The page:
Openers Fail, Flop and Fizzle as Gravity Soars
By John Hamann
October 20, 2013
Financially, Captain Phillips is going to work for Sony, as this one cost $55 million to make, and has $52.7 million at the domestic box office after only two weekends. Going back to the Flight example, that one opened slightly lower, had a bigger second weekend drop, and still managed $93 million at the domestic box office, along with $68 million overseas. Captain Phillips should perform similarly, but I expect it to earn more overseas, as the story is more international than Flight.
There was a lot of talk this week about Carrie opening to $30 million, a number I thought (knew) would be impossible for it to reach. I remember back to 1999 (yes, I’m old) when MGM tried The Rage: Carrie 2. No one showed up for that one, as it opened in second with $7 million way back when, despite a strong marketing campaign. While not quite as bad, the remake of Carrie showed up at theaters this weekend with the same bombardment marketing efforts used to no avail. This version, which at least had some star power with Chloe Grace Moritz and Julianne Moore, opened with force at 3,167 venues, but was only able to score $16.3 million over the weekend following a Friday take of $6.6 million. Tracking was looking for $30 million, but MGM was tempering that with an $18-20 million estimate. Missing both estimates shows that audiences simply weren’t interested in what they were selling. The Carrie brand simply doesn’t support more films than the first, iconic one.
Legs are likely not an option here, as Carrie is a horror film and the reviews were so so at best. Rotten Tomatoes has critics split down the middle, with 46 to the good and 46 to the bad. The good news for MGM and Screen Gems is that this mistake won’t cost them too much. Carrie cost the studios only $30 million to make, so if it makes two and a half times the opening weekend, it will pull in $40 million plus. Add another $20 million from overseas markets and the studios should see some profit, based on the cost of producing the film. The problem is in the marketing costs, as advertising for Carrie was heavy leading up to release.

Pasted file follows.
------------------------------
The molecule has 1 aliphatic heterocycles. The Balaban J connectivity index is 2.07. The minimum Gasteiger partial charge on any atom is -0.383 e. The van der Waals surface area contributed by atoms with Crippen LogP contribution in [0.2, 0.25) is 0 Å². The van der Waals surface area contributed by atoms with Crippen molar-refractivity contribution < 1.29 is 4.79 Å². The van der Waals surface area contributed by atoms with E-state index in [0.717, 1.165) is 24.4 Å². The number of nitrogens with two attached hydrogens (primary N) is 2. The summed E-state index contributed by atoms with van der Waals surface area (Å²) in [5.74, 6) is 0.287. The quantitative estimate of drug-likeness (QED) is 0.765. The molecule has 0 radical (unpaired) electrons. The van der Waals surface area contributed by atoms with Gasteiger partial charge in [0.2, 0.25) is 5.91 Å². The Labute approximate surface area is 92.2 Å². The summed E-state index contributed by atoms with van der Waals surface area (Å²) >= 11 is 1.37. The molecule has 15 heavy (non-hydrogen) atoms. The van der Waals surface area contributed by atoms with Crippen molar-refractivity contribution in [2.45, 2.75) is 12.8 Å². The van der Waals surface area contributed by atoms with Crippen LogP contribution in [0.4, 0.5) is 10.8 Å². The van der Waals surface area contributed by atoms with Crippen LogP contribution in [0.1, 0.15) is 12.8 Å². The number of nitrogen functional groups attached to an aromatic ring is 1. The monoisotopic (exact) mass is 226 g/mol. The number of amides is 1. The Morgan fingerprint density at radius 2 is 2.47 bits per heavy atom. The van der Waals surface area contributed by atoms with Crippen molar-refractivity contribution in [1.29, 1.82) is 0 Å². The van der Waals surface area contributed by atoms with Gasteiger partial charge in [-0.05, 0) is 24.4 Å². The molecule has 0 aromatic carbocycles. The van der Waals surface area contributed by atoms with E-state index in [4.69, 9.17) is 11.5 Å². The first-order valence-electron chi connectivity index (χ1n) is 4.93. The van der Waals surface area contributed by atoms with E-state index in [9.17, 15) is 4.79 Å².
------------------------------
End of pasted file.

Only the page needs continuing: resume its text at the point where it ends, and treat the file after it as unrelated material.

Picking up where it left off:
Cloudy With a Chance of Meatballs 2 drops one spot to fourth this weekend, as it continues to enjoy being the only kid-friendly title in the top ten. Cloudy 2 earned another $10 million this weekend, declining an excellent 27%, considering it’s in its fourth frame. The Sony release still has another weekend on its own before Frozen Birds opens on November 1st, but for me the jury is still out on whether a Thanksgiving movie can work. The original Cloudy With a Chance of Meatballs earned $11.5 million weekend four and had a running total of $95.8 million, on its way to an eventual $124.9 million. This one will likely come up a little short in comparison, but cost about $25 million less than the original.
Escape Plan, the $70 million throwback to '80s action movies is fifth this weekend, and its failure should be a surprise to no one. The Stallone and Schwarzenegger team-up failed to draw audiences this weekend, and the Lionsgate release could only find $9.7 million over opening weekend. This is at least better than Schwarzenegger’s The Last Stand ($6.3 million opening) and Stallone’s Bullet to the Head ($4.5 million opening), but the budget for Escape Plan is unexplainable at $70 million. Did someone really think this would earn $200 million plus worldwide? I could see putting both of them in the jungle with Predator, or Rambo vs Commando, but not this. The story (a jail break) didn’t have an impact on audiences, and off it goes into the 99 cent bin at Target.